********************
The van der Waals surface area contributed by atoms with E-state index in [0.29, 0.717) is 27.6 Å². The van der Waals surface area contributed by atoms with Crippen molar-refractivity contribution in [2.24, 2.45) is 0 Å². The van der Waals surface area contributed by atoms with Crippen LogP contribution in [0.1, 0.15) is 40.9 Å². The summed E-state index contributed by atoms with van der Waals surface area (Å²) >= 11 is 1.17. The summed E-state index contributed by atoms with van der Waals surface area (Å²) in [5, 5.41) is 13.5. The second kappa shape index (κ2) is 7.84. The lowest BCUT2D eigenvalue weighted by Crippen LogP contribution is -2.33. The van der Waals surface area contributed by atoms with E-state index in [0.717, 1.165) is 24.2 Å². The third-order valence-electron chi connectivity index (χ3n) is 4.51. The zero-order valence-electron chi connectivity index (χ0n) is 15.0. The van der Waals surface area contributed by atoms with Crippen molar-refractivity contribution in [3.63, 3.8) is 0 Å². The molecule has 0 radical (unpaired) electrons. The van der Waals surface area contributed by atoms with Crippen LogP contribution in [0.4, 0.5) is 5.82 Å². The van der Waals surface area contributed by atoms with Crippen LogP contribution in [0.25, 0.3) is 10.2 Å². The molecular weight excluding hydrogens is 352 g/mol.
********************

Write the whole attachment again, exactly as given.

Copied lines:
The van der Waals surface area contributed by atoms with E-state index in [0.29, 0.717) is 27.6 Å². The van der Waals surface area contributed by atoms with Crippen molar-refractivity contribution in [2.24, 2.45) is 0 Å². The van der Waals surface area contributed by atoms with Crippen LogP contribution in [0.1, 0.15) is 40.9 Å². The summed E-state index contributed by atoms with van der Waals surface area (Å²) >= 11 is 1.17. The summed E-state index contributed by atoms with van der Waals surface area (Å²) in [5, 5.41) is 13.5. The second kappa shape index (κ2) is 7.84. The lowest BCUT2D eigenvalue weighted by Crippen LogP contribution is -2.33. The van der Waals surface area contributed by atoms with E-state index in [0.717, 1.165) is 24.2 Å². The third-order valence-electron chi connectivity index (χ3n) is 4.51. The zero-order valence-electron chi connectivity index (χ0n) is 15.0. The van der Waals surface area contributed by atoms with Crippen molar-refractivity contribution in [3.63, 3.8) is 0 Å². The molecule has 0 radical (unpaired) electrons. The van der Waals surface area contributed by atoms with Crippen LogP contribution in [0.4, 0.5) is 5.82 Å². The van der Waals surface area contributed by atoms with Crippen LogP contribution in [0.25, 0.3) is 10.2 Å². The molecular weight excluding hydrogens is 352 g/mol.